- State Roundup: Governor signs budget fix bills
- Rauner, Democratic leaders shake hands and make law
- State roundup: National guardsman and cousin arrested in terror plot
- Lawmaker says license plate readers a privacy threat
- Bryant not the first to feel impact of free agency rules
- State Roundup: Parents’ group calls for standardized test opt-out bill
- Hononegah Mack: ‘The best woman in the county’
- The tip of the iceberg: Human trafficking in America
- State Roundup: House passes proposal to fill current fiscal year budget gap
- ‘Hogs streak hits 4 as race tightens
To the Editor: Environmental protection and oil prices
Our environment will always be worth protecting. It should never be part of someone’s profit and loss projections. As a proud member of Earth First, I made this an important part of my life. We were a little crazy, and some of what we did was criminal in nature.
But when it came to our statements about the environment, we had to be absolutely accurate. The other side could and does distort and make up the facts they shove down our throats. In the ’60s and ’70s, we demonstrated how offshore drilling, even back then, would make no appreciable difference in our dependence on foreign oil. We had to use the oil companies’ own estimates and data from the Congressional Budget Office to back our claims. There is no more oil now than there was then, and our consumption has more than tripled. We showed that the possible environmental impact could be staggering. The risk was more than the gain, and the only ones to benefit would be the oil companies.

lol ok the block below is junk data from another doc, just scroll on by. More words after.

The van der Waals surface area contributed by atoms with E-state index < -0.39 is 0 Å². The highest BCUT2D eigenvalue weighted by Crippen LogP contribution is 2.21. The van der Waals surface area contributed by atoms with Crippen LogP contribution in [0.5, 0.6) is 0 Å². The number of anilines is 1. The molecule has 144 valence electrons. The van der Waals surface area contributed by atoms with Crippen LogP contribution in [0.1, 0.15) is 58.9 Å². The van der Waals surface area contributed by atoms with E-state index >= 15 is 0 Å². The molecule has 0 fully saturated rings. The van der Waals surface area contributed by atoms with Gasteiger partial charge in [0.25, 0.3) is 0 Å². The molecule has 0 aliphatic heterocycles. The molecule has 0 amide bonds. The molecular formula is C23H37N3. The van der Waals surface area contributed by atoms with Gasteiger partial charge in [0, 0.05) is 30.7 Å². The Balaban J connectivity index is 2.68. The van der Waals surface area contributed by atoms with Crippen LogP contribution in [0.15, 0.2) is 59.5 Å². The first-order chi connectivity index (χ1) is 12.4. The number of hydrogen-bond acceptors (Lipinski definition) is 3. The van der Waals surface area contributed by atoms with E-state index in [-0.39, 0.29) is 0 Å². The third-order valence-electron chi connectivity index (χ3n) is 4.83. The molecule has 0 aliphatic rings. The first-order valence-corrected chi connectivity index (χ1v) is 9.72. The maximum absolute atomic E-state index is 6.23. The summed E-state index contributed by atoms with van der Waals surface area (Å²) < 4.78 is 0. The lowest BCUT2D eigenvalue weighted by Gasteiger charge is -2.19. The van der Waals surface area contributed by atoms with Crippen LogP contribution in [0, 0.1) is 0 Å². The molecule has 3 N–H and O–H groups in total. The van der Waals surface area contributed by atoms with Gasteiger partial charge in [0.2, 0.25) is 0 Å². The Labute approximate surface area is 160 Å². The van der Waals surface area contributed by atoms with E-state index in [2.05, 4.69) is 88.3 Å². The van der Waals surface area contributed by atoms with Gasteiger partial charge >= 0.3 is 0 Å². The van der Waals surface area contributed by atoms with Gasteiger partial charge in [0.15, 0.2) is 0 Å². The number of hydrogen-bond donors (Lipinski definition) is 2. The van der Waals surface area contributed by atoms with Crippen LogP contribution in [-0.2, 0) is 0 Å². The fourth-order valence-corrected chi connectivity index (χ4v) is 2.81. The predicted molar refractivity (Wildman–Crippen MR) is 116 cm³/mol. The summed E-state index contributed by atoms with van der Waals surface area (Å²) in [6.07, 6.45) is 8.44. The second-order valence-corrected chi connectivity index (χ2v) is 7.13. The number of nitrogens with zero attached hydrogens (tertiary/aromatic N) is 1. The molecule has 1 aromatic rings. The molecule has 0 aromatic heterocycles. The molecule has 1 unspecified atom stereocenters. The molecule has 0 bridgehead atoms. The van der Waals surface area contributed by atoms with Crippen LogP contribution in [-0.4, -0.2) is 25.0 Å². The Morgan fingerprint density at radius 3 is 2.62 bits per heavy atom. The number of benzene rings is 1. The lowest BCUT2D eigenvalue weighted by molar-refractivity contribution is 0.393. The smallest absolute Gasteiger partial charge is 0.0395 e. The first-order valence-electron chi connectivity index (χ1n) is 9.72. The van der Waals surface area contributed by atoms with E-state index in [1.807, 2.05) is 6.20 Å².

So, now we have those with the most money crying out, “Drill, baby, drill.” And so—we drilled. Gas prices did not go down. The only ones to profit were the oil companies. The environmental impact is staggering. As the Gulf of Mexico and the Florida Keys stand to be damaged indefinitely, all our planet and its inhabitants receive are excuses.
I feel no pride from being proven right about how stupid risking the environment is. I can only cry for our planet. I can only repeat what we proved and shouted out before: “Don’t risk our coastal waters for the profit of a few.” We should probably be more worried about our dependence on the oil companies than where they get their oil. After all, they (the oil companies) are the ones who sell us oil, not the Arabs or anyone else. I guess it is easier to charge high prices when you can blame it on someone else.
From the June 2-8, 2010 issue